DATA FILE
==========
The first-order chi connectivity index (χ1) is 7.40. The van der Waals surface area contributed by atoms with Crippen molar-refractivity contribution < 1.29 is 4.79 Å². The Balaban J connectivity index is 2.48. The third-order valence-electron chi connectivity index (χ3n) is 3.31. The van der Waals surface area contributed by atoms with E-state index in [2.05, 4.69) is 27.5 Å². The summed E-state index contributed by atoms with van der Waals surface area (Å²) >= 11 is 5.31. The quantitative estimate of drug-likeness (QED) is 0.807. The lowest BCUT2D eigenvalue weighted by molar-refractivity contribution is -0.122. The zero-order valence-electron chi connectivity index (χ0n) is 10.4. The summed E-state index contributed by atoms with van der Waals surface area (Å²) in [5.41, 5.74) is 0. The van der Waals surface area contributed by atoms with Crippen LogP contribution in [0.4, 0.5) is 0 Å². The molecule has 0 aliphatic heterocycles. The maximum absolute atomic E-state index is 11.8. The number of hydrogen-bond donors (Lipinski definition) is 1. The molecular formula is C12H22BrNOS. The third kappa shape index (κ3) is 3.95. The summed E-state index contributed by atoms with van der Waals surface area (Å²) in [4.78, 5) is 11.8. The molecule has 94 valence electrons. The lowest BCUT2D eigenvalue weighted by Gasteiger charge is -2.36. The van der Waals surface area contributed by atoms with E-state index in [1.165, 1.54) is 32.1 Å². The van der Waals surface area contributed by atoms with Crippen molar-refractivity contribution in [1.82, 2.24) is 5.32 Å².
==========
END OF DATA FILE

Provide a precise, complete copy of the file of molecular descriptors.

The first-order chi connectivity index (χ1) is 7.40. The van der Waals surface area contributed by atoms with Crippen molar-refractivity contribution < 1.29 is 4.79 Å². The Balaban J connectivity index is 2.48. The third-order valence-electron chi connectivity index (χ3n) is 3.31. The van der Waals surface area contributed by atoms with E-state index in [2.05, 4.69) is 27.5 Å². The summed E-state index contributed by atoms with van der Waals surface area (Å²) >= 11 is 5.31. The quantitative estimate of drug-likeness (QED) is 0.807. The lowest BCUT2D eigenvalue weighted by molar-refractivity contribution is -0.122. The zero-order valence-electron chi connectivity index (χ0n) is 10.4. The summed E-state index contributed by atoms with van der Waals surface area (Å²) in [5.41, 5.74) is 0. The van der Waals surface area contributed by atoms with Crippen LogP contribution in [0.4, 0.5) is 0 Å². The molecule has 0 aliphatic heterocycles. The maximum absolute atomic E-state index is 11.8. The number of hydrogen-bond donors (Lipinski definition) is 1. The molecular formula is C12H22BrNOS. The third kappa shape index (κ3) is 3.95. The summed E-state index contributed by atoms with van der Waals surface area (Å²) in [4.78, 5) is 11.8. The molecule has 94 valence electrons. The lowest BCUT2D eigenvalue weighted by Gasteiger charge is -2.36. The van der Waals surface area contributed by atoms with E-state index in [1.165, 1.54) is 32.1 Å². The van der Waals surface area contributed by atoms with Crippen molar-refractivity contribution in [1.82, 2.24) is 5.32 Å².